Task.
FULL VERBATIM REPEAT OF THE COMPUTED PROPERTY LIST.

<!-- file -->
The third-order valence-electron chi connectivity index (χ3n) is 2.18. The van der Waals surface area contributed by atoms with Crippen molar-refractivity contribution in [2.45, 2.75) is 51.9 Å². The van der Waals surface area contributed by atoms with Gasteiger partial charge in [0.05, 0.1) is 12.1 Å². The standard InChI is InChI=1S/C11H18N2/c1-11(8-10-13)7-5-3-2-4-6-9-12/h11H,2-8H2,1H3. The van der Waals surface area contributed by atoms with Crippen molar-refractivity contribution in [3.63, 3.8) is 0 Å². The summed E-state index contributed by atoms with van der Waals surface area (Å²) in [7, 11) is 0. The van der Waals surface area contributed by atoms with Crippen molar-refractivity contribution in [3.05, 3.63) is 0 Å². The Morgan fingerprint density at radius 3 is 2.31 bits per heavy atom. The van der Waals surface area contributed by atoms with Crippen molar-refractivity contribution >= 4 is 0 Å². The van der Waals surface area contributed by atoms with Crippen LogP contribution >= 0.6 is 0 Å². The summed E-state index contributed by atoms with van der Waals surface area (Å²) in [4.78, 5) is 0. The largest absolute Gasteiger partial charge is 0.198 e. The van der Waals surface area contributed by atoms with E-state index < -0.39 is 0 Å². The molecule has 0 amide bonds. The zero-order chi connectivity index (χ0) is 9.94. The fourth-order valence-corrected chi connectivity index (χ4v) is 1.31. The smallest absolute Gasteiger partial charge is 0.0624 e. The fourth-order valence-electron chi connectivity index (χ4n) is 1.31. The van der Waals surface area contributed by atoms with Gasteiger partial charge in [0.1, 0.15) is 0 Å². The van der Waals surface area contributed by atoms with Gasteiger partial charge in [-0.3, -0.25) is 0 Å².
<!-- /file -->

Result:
The third-order valence-electron chi connectivity index (χ3n) is 2.18. The van der Waals surface area contributed by atoms with Crippen molar-refractivity contribution in [2.45, 2.75) is 51.9 Å². The van der Waals surface area contributed by atoms with Gasteiger partial charge in [0.05, 0.1) is 12.1 Å². The standard InChI is InChI=1S/C11H18N2/c1-11(8-10-13)7-5-3-2-4-6-9-12/h11H,2-8H2,1H3. The van der Waals surface area contributed by atoms with Crippen molar-refractivity contribution in [3.63, 3.8) is 0 Å². The summed E-state index contributed by atoms with van der Waals surface area (Å²) in [7, 11) is 0. The van der Waals surface area contributed by atoms with Crippen molar-refractivity contribution in [3.05, 3.63) is 0 Å². The Morgan fingerprint density at radius 3 is 2.31 bits per heavy atom. The van der Waals surface area contributed by atoms with Crippen molar-refractivity contribution >= 4 is 0 Å². The van der Waals surface area contributed by atoms with Crippen LogP contribution >= 0.6 is 0 Å². The summed E-state index contributed by atoms with van der Waals surface area (Å²) in [4.78, 5) is 0. The largest absolute Gasteiger partial charge is 0.198 e. The van der Waals surface area contributed by atoms with E-state index < -0.39 is 0 Å². The molecule has 0 amide bonds. The zero-order chi connectivity index (χ0) is 9.94. The fourth-order valence-corrected chi connectivity index (χ4v) is 1.31. The smallest absolute Gasteiger partial charge is 0.0624 e. The fourth-order valence-electron chi connectivity index (χ4n) is 1.31. The van der Waals surface area contributed by atoms with Gasteiger partial charge in [0.1, 0.15) is 0 Å². The van der Waals surface area contributed by atoms with Gasteiger partial charge in [-0.3, -0.25) is 0 Å².